NOV 2013

EyeWorld is the official news magazine of the American Society of Cataract & Refractive Surgery.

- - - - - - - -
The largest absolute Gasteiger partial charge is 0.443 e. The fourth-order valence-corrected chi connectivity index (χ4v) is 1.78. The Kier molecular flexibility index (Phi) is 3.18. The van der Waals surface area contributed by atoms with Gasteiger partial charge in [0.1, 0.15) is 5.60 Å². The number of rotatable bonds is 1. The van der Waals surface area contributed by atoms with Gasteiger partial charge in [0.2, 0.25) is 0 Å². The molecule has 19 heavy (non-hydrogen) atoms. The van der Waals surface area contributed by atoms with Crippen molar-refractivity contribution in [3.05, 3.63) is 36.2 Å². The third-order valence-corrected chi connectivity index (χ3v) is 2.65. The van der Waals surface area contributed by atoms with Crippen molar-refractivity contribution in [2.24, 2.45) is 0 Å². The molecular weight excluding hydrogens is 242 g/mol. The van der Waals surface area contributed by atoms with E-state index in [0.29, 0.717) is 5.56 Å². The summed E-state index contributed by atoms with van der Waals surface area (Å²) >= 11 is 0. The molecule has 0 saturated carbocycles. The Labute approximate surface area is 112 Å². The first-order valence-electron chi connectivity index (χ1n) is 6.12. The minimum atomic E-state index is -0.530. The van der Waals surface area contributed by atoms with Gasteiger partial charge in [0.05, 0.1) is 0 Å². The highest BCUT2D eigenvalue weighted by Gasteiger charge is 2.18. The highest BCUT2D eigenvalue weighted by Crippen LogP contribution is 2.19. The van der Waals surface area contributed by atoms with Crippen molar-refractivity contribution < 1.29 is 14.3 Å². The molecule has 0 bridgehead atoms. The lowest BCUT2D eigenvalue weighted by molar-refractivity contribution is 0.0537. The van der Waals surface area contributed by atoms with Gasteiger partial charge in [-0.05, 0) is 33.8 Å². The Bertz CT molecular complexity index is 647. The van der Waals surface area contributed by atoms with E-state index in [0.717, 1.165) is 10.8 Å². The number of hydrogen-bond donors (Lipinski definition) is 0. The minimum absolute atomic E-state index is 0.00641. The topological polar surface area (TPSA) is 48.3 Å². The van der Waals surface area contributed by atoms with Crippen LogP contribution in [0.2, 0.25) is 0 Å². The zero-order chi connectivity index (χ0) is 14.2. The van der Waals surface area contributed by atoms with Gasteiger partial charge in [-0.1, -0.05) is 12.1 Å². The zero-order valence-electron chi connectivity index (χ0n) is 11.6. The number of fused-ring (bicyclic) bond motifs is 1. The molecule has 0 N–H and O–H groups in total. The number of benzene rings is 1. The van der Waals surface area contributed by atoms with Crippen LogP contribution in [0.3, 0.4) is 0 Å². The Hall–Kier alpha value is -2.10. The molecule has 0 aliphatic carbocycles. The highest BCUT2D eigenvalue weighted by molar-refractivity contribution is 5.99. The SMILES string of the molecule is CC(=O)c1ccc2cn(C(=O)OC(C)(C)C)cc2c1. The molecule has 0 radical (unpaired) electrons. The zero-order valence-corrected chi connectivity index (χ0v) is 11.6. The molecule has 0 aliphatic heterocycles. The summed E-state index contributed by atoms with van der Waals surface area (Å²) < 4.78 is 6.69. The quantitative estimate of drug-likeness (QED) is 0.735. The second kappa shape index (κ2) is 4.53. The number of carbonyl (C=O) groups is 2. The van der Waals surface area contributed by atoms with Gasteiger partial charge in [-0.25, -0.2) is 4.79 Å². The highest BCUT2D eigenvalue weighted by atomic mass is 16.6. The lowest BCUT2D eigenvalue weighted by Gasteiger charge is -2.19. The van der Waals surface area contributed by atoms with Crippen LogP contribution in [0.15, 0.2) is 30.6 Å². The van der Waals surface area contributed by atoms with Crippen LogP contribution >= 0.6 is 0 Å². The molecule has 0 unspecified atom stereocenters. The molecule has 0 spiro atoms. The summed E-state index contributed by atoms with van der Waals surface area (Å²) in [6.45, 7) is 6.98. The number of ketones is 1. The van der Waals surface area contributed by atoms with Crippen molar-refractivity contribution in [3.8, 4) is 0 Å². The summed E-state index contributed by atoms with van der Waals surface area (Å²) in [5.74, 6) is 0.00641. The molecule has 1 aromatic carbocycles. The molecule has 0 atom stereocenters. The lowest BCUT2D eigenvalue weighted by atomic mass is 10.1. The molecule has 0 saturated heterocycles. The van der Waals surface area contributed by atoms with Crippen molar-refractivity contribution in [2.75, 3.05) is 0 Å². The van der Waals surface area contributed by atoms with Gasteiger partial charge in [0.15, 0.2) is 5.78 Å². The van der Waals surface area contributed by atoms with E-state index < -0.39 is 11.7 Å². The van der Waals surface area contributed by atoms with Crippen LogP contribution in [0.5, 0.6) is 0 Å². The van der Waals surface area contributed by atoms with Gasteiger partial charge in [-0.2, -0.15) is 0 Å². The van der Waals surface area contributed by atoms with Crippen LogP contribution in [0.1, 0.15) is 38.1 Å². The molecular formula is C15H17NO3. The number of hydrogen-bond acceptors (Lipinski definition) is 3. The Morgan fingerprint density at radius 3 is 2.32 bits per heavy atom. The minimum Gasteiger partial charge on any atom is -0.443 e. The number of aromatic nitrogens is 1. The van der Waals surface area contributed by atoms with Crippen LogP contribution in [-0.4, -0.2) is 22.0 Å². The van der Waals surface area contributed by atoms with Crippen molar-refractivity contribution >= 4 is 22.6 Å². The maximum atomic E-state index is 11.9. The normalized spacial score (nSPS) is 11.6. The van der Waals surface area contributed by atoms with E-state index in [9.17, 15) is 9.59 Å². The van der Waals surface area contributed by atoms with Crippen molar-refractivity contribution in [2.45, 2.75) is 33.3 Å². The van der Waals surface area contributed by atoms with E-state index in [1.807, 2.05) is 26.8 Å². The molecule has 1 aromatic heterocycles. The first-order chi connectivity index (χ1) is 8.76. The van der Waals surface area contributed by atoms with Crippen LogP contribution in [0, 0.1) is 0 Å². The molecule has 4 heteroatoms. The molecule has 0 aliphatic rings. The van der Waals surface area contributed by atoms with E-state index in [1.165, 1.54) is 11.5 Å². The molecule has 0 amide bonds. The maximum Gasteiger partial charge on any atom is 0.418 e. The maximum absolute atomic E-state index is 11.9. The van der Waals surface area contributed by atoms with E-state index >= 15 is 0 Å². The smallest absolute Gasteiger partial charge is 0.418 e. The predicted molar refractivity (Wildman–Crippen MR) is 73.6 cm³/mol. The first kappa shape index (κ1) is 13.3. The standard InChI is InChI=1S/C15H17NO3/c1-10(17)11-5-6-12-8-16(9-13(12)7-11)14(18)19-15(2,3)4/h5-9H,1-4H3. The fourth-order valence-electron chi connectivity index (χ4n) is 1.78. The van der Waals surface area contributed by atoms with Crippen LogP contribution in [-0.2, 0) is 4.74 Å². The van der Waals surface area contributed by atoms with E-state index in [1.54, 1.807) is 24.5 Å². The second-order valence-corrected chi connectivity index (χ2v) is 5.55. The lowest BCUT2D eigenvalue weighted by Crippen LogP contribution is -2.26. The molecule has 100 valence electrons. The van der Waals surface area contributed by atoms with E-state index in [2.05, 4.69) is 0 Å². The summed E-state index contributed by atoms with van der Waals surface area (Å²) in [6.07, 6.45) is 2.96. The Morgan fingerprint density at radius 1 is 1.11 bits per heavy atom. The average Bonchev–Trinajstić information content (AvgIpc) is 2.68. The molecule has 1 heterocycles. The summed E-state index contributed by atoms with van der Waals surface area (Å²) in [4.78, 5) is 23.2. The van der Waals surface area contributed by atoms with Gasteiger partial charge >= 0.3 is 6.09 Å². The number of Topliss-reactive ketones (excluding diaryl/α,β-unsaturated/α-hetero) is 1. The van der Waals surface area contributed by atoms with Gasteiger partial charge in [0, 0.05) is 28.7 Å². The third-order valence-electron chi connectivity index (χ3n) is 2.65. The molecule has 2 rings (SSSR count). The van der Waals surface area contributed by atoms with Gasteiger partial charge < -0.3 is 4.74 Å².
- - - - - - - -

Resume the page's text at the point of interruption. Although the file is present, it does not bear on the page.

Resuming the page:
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November 2013 EW MEETING REPORTER 61 ESCRS Congress Current, future corneal endothelium techniques Key parameters in keratoplasty include vision and other aspects that are important for clinicians to be aware of, said Dr. van Rij in the EuCornea Medal Lecture. "It's all about quality of vision and how long does the graft survive," he said. "What's the endothelial density, and when we use corticosteroids, we will find secondary glaucoma, which is a big problem." In his lecture "The cornea: how many endothelial cells are necessary?" Dr. van Rij also discussed endothelial dysfunction and ways of treating it. He said that until recently, the majority of his keratoplasty procedures were for endothelial dysfunction, which remains the standard of care in those cases. "Most of us are doing endothelial keratoplasty. But in the future, we will prevent disease progression and maybe delay the need for surgery," he said. Future ways of preventing disease could be gene therapy and ROCK inhibitor eye drops, he said. For now, different types of treatments can assist with different cases, Dr. van Rij said. "It depends on the population you have," he said. "Traditional grafts in our hands mean trouble, ruptured corneas, ulcers, microsis, Acanthamoeba, that you cannot treat in other ways and you sometimes have to do penetrating keratoplasty, some mushrooms and some DALKs; it depends on the amount of keratoconus that you have," he said. Traditional penetrating grafts can result in ectasia and irregular astigmatism. In addition, sutures are required, and the trauma involved can lead to a weaker eye with more problems, Dr. van Rij said. He outlined other techniques, including DALK and the big bubble technique, both of which have many positive features. For instance, the big bubble technique at 9 mm offers long graft survival and no endothelial rejection. It also leads to a good visual outcome. However, it has a significant learning curve, he said. Dr. van Rij also touched on the question as to whether the femtosecond laser will improve keratoplasty results. He said a randomized prospective study is still needed to determine that answer. Cornea specialists highlight hot topics In the EuCornea symposium "What do I do differently this year than last year?" top experts in the field shared their experiences and knowledge on hot topics including corneal techniques of choice and corneal collagen crosslinking. Friedrich Kruse, MD, Erlangen, Germany, presented the talk "I switched from DSAEK to DMEK." He said there has been a great deal of debate about which technique to use, but he has made his choice. "What has been changing in our practice is that we have been moving entirely to DMEK from DSAEK," he said. He posed the question of "why should we move from DSAEK to DMEK" because DSAEK is a straightforward procedure to perform, while DMEK has been linked to technical issues. "The major reason why we think it's better to perform DMEK instead of DSAEK is because it renders better visual acuity. Why is this? You only need a very small cut to deliver the small graft, only 2.5 mm in contrast to DSAEK, which is a larger cut, so you have a problem of astigmatism. You don't need any sutures in DMEK. Your equipment basically costs nothing—you just need a razor blade and two forceps and maybe a trefoil." François Malecaze, MD, Toulouse Cedex, France, presented "I moved to last evolutions of transepithelial crosslinking." While conventional crosslinking, or epi-off, has been shown to be highly effective, it also comes with complications and risks, he said. Those can include pain, temporary lose of visual acuity, and stromal haze. He outlined several options in performing transepithelial crosslinking, or epi-on, and how those options work, along with study results and pros and cons of the procedure. Glaucoma Day addresses surgical, medical issues This year's ESCRS Glaucoma Day, with the scientific program organized by the EGS, featured topics ranging from challenging the concept of IOP as a vital glaucoma risk factor to medical treatment to surgical treatment. Leading experts in the field from Europe and around the world discussed the latest in glaucoma issues, including in diagnosis, treatment, and the burden of care. Burden of care serious issue in glaucoma The direct and indirect costs of glaucoma on society impacts people and countries globally, said Augusto Azuara-Blanco, MD, Belfast, U.K. Dr. Blanco presented "The burden of glaucoma on patients and society: direct and indirect costs" at the EGS/ESCRS Glaucoma Day. "The take-home message is that visual loss is very expensive to society," he said. In the U.K., it costs more than £500 million a year to care for glaucoma patients. In the U.S., the cost is nearly $3 billion. Dr. AzuaraBlanco discussed how indirect costs could be just as important, not only for medical reasons, but also in impacting family and friends. People who are blind from glaucoma need assistance doing simple tasks, including reading mail, putting in eye drops, and going to ophthalmology appointments. That can lead to a burden on family and others who help care for blind patients, he said. Watch the EyeWorld Video Reporter at www.EWrePlay.org

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